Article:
Dragons will only bond to one rider at a time

The relationship between a dragon and its rider is an exclusive one. In order to ride a dragon, a dragonrider must connect with it in some way. Nettles did this by bringing Sheepstealer a sheep to eat each day. However, no one could successfully bond with either of the other wild dragons, Grey Ghost or the Cannibal.

Additionally, a dragon will not let anyone ride them except the dragonrider they're bonded with unless their rider is also on their back. As such, a dragonrider can bring a passenger on the dragon but cannot leave that person up there alone for fear of the dragon violently rejecting them. However, if a dragon's rider dies, the dragon can form an attachment with a new person. Several dragons have bonded with various Targaryens, as dragons live far longer than humans. Balerion, the great dragon whom Aegon the Conqueror used to conquer Westeros, had four different riders before his death, including Aegon's son.

Similarly, a dragonrider never rides a dragon if they do not share a bond. This explains why Daenerys only ever rides Drogon, but neither Viserion nor Rhaegal, in "Game of Thrones." In theory, a rider could bond with a new dragon if theirs dies, but there is no record of it happening. The link between a dragonrider and dragon is so important to the Targaryens that they would place unhatched dragon eggs in the cradles with their babies to encourage an attachment.

Dragonriding is a tool of war

At the heart of it, dragonriding is all about power. Dragons are massive creatures with great ability to cause destruction, unrivaled by anything else in the world. The "tamed" dragons are used by the Valyrian dragonlords in war to take control of other lands. Likewise, the Targaryens only conquer the Seven Kingdoms and forge the Iron Throne because of their ability to control their dragons. Balerion uses his own fire to fuse the swords together into the throne. It's not until House Targaryen loses all of their dragons that Robert Baratheon and his allies can overthrow them.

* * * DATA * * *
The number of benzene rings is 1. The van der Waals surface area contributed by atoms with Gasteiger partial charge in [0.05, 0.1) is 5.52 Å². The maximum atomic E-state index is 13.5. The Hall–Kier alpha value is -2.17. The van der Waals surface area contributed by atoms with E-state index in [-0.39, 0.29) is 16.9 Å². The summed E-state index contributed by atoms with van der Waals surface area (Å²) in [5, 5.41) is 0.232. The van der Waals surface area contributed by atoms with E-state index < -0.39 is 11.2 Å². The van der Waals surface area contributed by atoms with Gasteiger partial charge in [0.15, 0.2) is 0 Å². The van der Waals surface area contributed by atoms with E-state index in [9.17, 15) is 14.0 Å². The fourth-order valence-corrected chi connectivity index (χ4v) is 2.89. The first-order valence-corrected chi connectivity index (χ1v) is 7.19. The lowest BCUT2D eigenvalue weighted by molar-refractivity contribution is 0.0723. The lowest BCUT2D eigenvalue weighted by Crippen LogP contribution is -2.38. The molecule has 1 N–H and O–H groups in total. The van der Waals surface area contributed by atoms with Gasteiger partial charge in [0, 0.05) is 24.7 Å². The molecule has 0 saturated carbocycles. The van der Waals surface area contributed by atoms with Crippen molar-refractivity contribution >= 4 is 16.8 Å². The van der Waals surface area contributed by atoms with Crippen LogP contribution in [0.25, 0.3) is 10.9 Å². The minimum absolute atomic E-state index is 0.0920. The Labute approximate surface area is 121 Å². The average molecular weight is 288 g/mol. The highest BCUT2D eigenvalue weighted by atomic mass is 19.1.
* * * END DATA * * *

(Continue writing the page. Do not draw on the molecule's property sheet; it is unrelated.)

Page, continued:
Daenerys does the same with her trio of dragons on "Game of Thrones." However, there are some differences between the HBO show and the "A Song of Ice and Fire" books in terms of how she uses her dragons to achieve power. Even when her dragons are young and small, they give others a reason to ally with her (some become enemies, admittedly) as she rides with them around Essos. Drogon is crucial to her final act of domination over King's Landing, as she instructs him to completely burn down the city.

Dragons are seen as one thing: creatures of war. Dragonriding, then, is not about the thrill of flying but the ability to control such a formidable weapon. This ultimately enables the dragons' downfall, as most of the world's last dragons died in the Targaryen civil war, leading to their extinction over a century before Daenerys' petrified dragon eggs hatch. However, the books contain hints that the maesters are responsible for the deaths of the last few dragons due to a suppression of magic.

Dragonriders may be functionally extinct

At the end of HBO's "Game of Thrones," there is only one dragon left in the world, Drogon. Similarly, there is only one living Targaryen, Jon Snow. In Season 8, Jon bonded with and rode Rhaegal, but the green dragon was killed, which means, in theory, he could ride another dragon. However, even if Drogon hadn't flown off into the sunset with Daenerys' body, it seems rather unlikely that the dragon would bond with the killer of his previous rider. Of course, there is the possibility an unknown person with Targaryen ancestry is still alive — an illegitimate child, perhaps a few generations removed — that could possibly bond with Drogon. Alternatively, if Jon were to have children, they'd have a good chance at being able to ride a dragon, if only they could find Drogon and bond with him.

Unless more dragons miraculously appear, though, it seems likely that the dragonriders are no more. Then again, that's what everyone thought before Daenerys emerged from the ashes with a dragon hatchling on her shoulder.